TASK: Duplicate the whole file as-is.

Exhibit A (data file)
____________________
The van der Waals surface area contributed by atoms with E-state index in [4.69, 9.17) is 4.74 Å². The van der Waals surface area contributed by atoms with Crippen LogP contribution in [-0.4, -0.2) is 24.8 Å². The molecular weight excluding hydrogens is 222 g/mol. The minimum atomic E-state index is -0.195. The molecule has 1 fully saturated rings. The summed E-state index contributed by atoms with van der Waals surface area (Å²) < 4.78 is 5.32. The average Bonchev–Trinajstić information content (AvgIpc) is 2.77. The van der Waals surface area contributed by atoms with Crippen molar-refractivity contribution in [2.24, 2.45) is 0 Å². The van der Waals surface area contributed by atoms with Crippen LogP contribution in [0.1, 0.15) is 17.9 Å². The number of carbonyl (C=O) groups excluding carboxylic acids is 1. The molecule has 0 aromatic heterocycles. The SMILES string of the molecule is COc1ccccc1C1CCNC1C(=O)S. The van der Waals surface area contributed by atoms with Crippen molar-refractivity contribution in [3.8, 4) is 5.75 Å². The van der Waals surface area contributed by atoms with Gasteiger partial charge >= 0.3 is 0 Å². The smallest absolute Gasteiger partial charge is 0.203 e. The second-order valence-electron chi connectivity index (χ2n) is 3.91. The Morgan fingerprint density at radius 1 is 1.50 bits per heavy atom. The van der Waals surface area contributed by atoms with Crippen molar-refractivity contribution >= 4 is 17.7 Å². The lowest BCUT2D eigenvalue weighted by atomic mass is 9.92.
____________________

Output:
The van der Waals surface area contributed by atoms with E-state index in [4.69, 9.17) is 4.74 Å². The van der Waals surface area contributed by atoms with Crippen LogP contribution in [-0.4, -0.2) is 24.8 Å². The molecular weight excluding hydrogens is 222 g/mol. The minimum atomic E-state index is -0.195. The molecule has 1 fully saturated rings. The summed E-state index contributed by atoms with van der Waals surface area (Å²) < 4.78 is 5.32. The average Bonchev–Trinajstić information content (AvgIpc) is 2.77. The van der Waals surface area contributed by atoms with Crippen molar-refractivity contribution in [2.24, 2.45) is 0 Å². The van der Waals surface area contributed by atoms with Crippen LogP contribution in [0.1, 0.15) is 17.9 Å². The number of carbonyl (C=O) groups excluding carboxylic acids is 1. The molecule has 0 aromatic heterocycles. The SMILES string of the molecule is COc1ccccc1C1CCNC1C(=O)S. The van der Waals surface area contributed by atoms with Crippen molar-refractivity contribution in [3.8, 4) is 5.75 Å². The van der Waals surface area contributed by atoms with Gasteiger partial charge >= 0.3 is 0 Å². The smallest absolute Gasteiger partial charge is 0.203 e. The second-order valence-electron chi connectivity index (χ2n) is 3.91. The Morgan fingerprint density at radius 1 is 1.50 bits per heavy atom. The van der Waals surface area contributed by atoms with Crippen molar-refractivity contribution >= 4 is 17.7 Å². The lowest BCUT2D eigenvalue weighted by atomic mass is 9.92.